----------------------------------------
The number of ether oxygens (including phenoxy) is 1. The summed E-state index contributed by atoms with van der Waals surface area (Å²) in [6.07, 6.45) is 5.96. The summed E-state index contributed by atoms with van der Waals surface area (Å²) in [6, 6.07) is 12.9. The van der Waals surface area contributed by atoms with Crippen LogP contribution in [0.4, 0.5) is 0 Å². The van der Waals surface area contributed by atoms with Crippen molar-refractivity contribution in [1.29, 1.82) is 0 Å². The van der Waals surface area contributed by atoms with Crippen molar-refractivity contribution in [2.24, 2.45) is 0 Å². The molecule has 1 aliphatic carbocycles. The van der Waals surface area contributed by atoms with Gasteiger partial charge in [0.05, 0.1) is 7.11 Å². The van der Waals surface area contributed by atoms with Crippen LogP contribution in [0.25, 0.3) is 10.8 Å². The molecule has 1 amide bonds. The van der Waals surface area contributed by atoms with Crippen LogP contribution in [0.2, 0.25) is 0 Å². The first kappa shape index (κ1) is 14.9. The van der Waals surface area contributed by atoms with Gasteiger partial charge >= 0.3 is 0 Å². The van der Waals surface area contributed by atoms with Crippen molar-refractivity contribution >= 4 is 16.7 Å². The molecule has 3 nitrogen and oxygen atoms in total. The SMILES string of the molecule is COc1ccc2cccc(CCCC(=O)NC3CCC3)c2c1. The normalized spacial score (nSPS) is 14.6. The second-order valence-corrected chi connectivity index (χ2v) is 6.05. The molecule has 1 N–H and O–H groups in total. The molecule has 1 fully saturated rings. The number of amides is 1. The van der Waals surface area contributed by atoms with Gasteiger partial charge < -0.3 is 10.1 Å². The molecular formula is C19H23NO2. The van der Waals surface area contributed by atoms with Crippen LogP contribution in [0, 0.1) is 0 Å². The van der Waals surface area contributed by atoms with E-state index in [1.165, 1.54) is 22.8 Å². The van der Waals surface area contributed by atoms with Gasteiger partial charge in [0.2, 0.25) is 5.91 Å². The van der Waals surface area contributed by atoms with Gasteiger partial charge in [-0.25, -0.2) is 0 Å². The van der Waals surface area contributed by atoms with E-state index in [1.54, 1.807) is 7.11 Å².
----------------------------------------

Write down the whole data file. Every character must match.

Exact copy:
The number of ether oxygens (including phenoxy) is 1. The summed E-state index contributed by atoms with van der Waals surface area (Å²) in [6.07, 6.45) is 5.96. The summed E-state index contributed by atoms with van der Waals surface area (Å²) in [6, 6.07) is 12.9. The van der Waals surface area contributed by atoms with Crippen LogP contribution in [0.4, 0.5) is 0 Å². The van der Waals surface area contributed by atoms with Crippen molar-refractivity contribution in [1.29, 1.82) is 0 Å². The van der Waals surface area contributed by atoms with Crippen molar-refractivity contribution in [2.24, 2.45) is 0 Å². The molecule has 1 aliphatic carbocycles. The van der Waals surface area contributed by atoms with Gasteiger partial charge in [0.05, 0.1) is 7.11 Å². The van der Waals surface area contributed by atoms with Crippen LogP contribution in [0.25, 0.3) is 10.8 Å². The molecule has 1 amide bonds. The van der Waals surface area contributed by atoms with Crippen LogP contribution in [0.2, 0.25) is 0 Å². The first kappa shape index (κ1) is 14.9. The van der Waals surface area contributed by atoms with Gasteiger partial charge >= 0.3 is 0 Å². The van der Waals surface area contributed by atoms with Crippen molar-refractivity contribution >= 4 is 16.7 Å². The molecule has 3 nitrogen and oxygen atoms in total. The SMILES string of the molecule is COc1ccc2cccc(CCCC(=O)NC3CCC3)c2c1. The normalized spacial score (nSPS) is 14.6. The second-order valence-corrected chi connectivity index (χ2v) is 6.05. The molecule has 1 N–H and O–H groups in total. The molecule has 1 fully saturated rings. The number of amides is 1. The van der Waals surface area contributed by atoms with Gasteiger partial charge < -0.3 is 10.1 Å². The molecular formula is C19H23NO2. The van der Waals surface area contributed by atoms with Crippen LogP contribution in [0, 0.1) is 0 Å². The van der Waals surface area contributed by atoms with E-state index in [1.165, 1.54) is 22.8 Å². The van der Waals surface area contributed by atoms with Gasteiger partial charge in [0.2, 0.25) is 5.91 Å². The van der Waals surface area contributed by atoms with Gasteiger partial charge in [-0.25, -0.2) is 0 Å². The van der Waals surface area contributed by atoms with E-state index in [1.54, 1.807) is 7.11 Å².